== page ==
NOMA’s Mel Buchanan takes us on a tour of five must-see destinations and items in the museum’s decorative arts collection. Here are her picks:

Parlor from the Greenwood Plantation (St. Francisville), 1852-61

First floor, Ella West Freeman Gallery

“This parlor interior is one of the best-preserved pre-Civil War rooms you’ll ever see. Every curtain tassel, upholstery trim and even the wall-to-wall carpet is original. But what makes it exceptional is the documentation: There are receipts for all the purchases, giving us dates, retailers and prices. The letters tell a fascinating story of a Southern slave-owning plantation mistress Harriet Flower Mathews purchasing a suite of furniture from a Northern retailer literally the day before Louisiana secedes from the Union.”

Campeche chair, circa 1820-30

First floor, Ella West Freeman Gallery (in the “Louisiana Parlor” exhibition)

“This is a special form of seating furniture with a long history that crisscrosses several cultures. The side profile derives from an ancient folding form called a ‘curule chair,’ which became popular in the 19th-century American South and is sometimes called a ‘plantation chair.’ But the form came north through the Spanish colonies and is also called a “Campeche chair” after the port city on Mexico’s Yucatán Peninsula. Curators are always asked if we ever sit in museum collection furniture. The answer is no, but to me, this one is very tempting.”

Bror Anders Wikstrom (American, born Sweden, circa 1845-1909), Mermaid Cabinet, circa 1905

Second floor, Pellerin Lobby by elevators

“This cabinet is one of my favorite objects at NOMA. It was designed by Bror Anders Wikstrom, who was well-known enough as a Mardi Gras float designer to have his name carved on the building’s frieze when NOMA was founded in 1910. (Look for Wikstrom on the Besthoff Sculpture Garden side.) Perhaps this cabinet was the artist’s life story? I see the Scandinavian wood carving traditions of his native Sweden, and he includes local irises and lilies from his new Louisiana home. And like the mermaid in the central panel, Wikstrom left a life he knew in Sweden for adventure and opportunity in New Orleans.”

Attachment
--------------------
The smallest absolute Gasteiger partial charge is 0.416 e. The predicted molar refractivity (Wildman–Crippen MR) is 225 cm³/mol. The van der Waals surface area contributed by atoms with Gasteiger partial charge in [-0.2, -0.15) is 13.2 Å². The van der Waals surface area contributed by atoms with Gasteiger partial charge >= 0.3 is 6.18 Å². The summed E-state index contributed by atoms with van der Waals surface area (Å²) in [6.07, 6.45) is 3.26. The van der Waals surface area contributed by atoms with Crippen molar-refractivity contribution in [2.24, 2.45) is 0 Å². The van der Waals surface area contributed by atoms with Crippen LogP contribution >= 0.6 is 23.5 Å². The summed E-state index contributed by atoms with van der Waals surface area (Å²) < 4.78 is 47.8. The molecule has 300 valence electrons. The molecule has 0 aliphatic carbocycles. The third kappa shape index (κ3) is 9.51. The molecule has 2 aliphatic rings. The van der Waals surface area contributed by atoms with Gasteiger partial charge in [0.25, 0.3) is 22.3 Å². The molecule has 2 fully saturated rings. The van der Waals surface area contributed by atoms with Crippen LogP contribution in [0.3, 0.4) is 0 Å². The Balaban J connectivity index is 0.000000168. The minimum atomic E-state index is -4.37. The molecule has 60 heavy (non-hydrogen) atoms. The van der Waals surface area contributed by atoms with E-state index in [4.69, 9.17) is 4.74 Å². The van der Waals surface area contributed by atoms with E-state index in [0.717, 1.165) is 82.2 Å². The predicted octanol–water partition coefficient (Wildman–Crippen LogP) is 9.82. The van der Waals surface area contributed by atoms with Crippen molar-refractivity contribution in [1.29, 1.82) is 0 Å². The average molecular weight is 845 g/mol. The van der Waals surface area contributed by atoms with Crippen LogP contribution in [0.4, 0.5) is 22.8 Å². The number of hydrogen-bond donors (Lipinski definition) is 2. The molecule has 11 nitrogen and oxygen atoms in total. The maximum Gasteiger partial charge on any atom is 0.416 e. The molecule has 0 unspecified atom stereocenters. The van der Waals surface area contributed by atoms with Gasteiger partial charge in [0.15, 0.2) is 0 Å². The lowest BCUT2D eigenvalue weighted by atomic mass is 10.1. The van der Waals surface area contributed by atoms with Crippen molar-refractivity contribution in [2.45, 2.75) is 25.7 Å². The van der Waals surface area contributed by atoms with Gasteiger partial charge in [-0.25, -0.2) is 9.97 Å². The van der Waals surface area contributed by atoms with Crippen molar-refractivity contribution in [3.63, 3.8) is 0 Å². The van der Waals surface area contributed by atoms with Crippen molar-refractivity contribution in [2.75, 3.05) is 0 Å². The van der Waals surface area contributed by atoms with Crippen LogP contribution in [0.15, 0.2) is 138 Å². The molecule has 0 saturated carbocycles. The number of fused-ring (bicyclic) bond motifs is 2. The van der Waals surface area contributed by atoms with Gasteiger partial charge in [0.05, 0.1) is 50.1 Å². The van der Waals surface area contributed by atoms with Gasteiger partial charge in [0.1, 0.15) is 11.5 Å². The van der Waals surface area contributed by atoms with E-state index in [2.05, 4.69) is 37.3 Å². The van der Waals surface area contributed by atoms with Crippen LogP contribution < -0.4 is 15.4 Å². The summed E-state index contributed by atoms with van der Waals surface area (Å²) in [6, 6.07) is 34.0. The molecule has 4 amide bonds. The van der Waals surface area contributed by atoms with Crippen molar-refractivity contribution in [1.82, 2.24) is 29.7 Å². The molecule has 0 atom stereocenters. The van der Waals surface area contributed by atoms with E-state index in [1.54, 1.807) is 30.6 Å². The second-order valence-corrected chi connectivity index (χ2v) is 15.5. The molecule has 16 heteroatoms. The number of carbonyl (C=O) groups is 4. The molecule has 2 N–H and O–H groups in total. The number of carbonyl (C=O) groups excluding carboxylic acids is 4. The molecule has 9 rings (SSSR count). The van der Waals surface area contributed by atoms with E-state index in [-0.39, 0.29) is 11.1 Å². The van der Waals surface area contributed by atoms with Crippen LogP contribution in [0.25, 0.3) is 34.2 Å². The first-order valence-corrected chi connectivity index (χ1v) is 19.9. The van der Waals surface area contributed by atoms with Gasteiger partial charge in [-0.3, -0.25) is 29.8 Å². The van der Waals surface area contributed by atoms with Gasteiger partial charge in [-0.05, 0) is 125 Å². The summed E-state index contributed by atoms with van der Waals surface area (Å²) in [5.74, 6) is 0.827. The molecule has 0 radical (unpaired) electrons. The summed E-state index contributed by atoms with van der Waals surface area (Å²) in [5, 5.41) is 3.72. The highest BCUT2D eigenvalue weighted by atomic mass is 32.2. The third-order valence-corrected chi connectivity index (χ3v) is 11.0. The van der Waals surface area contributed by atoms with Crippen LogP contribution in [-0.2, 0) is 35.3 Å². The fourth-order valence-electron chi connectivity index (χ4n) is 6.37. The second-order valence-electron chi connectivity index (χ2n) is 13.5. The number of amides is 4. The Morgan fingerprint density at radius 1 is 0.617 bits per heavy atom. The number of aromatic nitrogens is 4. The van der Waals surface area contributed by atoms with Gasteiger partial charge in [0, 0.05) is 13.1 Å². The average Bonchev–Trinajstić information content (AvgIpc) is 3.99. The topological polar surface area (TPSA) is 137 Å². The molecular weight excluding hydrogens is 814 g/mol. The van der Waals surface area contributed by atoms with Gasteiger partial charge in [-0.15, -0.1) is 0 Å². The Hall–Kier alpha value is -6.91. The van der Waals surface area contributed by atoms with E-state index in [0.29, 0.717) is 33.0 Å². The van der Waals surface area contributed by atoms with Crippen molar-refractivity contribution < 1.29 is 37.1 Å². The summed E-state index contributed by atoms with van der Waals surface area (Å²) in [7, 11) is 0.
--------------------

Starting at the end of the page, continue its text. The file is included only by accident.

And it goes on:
George Ohr (American, 1857-1918), Tankard, 1896

Second floor, Louisiana Gallery off mezzanine

“George Ohr, the ‘Mad Potter of Biloxi,’ was a showman and a genius! Ohr created looping handles, experimented with bubbling glazes and threw expertly thin pots that ruffled like fine silk. The inscription on this pot reads: ‘Here’s to your good health and your family’s and may they all live long and prosper. J. Jefferson.’ It’s a quote from the Victorian-era actor and comedian Joe Jefferson, who was the Brad Pitt of his day and famously visited Ohr’s Biloxi studio in 1896.”

French, Fan, circa 1850

Second floor, “Orientalism” installation in Hyams Gallery

“This is a beautiful Victorian fan with an unknown maker and only an estimated date, but I think it shows how we can tell rich stories with modest objects. The fan has painted fantasy scenes showing characters lounging in Middle Eastern dress. We include it in the ‘Orientalism’ gallery because it’s part of the 19th-century popularity for artworks that look to ‘exotic’ cultures. This Orientalist artwork celebrated world diversity but also resonates to us today with issues of cultural oppression, imperialism and even racism in how cultures are portrayed by American, French and English artists. You can appreciate this fan for its whimsical beauty, but included in this museum context, it is also a complicated historic object.”